Today's agriculture operates in a globalized world where something that happens in one region or country affects another.
One example is that of Argentina and its impending impacts on U.S. grain prices. According to the World Agricultural Supply and Demand Estimates from the USDA released Dec. 9, global wheat supplies for the 2015-2016 year have increased 2.3 million tons. This is primarily due to increased production but also higher beginning stocks. For this next year wheat trade is expected to increase 1.3 million tons because of larger supplies. A significant player in this market will be Argentina whose wheat exports are expected to grow by 1 million tons.
This is not just explained by a great harvest in this South American country. The previous Argentinian government, which ended its mandate Dec. 9, had established what were called "retentions" to several of their exportable agricultural products. In essence, it was a pre-established percentage or tax, effective at the time of the sale that each farmer had to pay. The funds "retained" were incorporated to the national budget. Soybeans for example had 35% retention. Just imagine how much money 35% of the Argentinian soybean crop represented!
Farmers who sold grain in the international market did so at the world price minus these "government retentions." Not only was Argentina heavily taxing agriculture crops, but so was China and Russia. Russia, a world leader in wheat exports, has implemented a 40% retention.
In November, Argentina had national government elections and radically changed the direction of its economy.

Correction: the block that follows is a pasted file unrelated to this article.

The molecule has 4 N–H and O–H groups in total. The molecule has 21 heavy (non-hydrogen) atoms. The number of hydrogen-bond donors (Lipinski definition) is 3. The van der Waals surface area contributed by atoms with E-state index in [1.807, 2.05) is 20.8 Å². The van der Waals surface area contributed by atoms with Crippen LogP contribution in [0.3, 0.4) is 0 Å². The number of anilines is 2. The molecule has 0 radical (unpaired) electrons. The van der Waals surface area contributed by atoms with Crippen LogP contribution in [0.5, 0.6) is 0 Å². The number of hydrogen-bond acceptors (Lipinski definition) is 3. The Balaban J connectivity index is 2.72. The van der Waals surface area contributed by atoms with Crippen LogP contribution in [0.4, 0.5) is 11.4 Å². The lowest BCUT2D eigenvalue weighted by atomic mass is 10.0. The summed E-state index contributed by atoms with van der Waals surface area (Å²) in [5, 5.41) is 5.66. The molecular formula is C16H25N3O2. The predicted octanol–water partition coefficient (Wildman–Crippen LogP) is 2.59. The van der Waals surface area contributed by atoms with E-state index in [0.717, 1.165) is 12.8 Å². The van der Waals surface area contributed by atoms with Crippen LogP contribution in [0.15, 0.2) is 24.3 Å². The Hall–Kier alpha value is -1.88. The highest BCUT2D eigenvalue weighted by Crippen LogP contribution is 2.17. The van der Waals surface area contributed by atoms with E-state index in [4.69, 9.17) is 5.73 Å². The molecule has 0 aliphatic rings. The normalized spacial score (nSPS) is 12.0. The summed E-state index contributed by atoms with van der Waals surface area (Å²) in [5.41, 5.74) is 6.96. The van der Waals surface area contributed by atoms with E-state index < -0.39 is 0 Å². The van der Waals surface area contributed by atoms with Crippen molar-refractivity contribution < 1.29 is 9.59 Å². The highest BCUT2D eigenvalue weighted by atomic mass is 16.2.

One change announced by the new president was zero retentions for several agricultural exports. Government retentions up to that moment had been as follows: wheat, 23%; corn, 20%; sunflowers, 32%; and beef, 15%;. From now on, there will be zero retentions for all of them. The only exception is soybeans for which retentions will now be 30% rather than 35%.
If this new incentive to production is combined with the predicted $30-$40 dollar a barrel of crude oil for 2016 and beyond, it's not difficult to imagine what will happen to world agricultural production and prices. To make matters even worse, the Argentinian government has announced it will devalue its currency soon. This will further strengthen the U.S. dollar and make Argentina even more globally competitive.
Now, more than ever, U.S. farmers need to be extremely cautious with their cost of production. Significantly decreasing costs per acre during 2016 and beyond is going to be key to remain competitive and sustainable in this global market. For wheat, fertilizer and chemicals constitute half of the operating costs of production. These are two areas to focus on. Knowing exactly how much fertilizer your land needs, through soil testing and correcting accordingly, is going to be critical during 2016 to remain competitive. With the expansion of livestock operations, it also makes economic sense to look for partnerships and make use of livestock manure when feasible. Soil experts can help producers with guidelines to obtain an adequate, representative sample of the soil in which wheat is going to be planted.
Garcia is the South Dakota State University Extension Agriculture and Natural Resources Program Director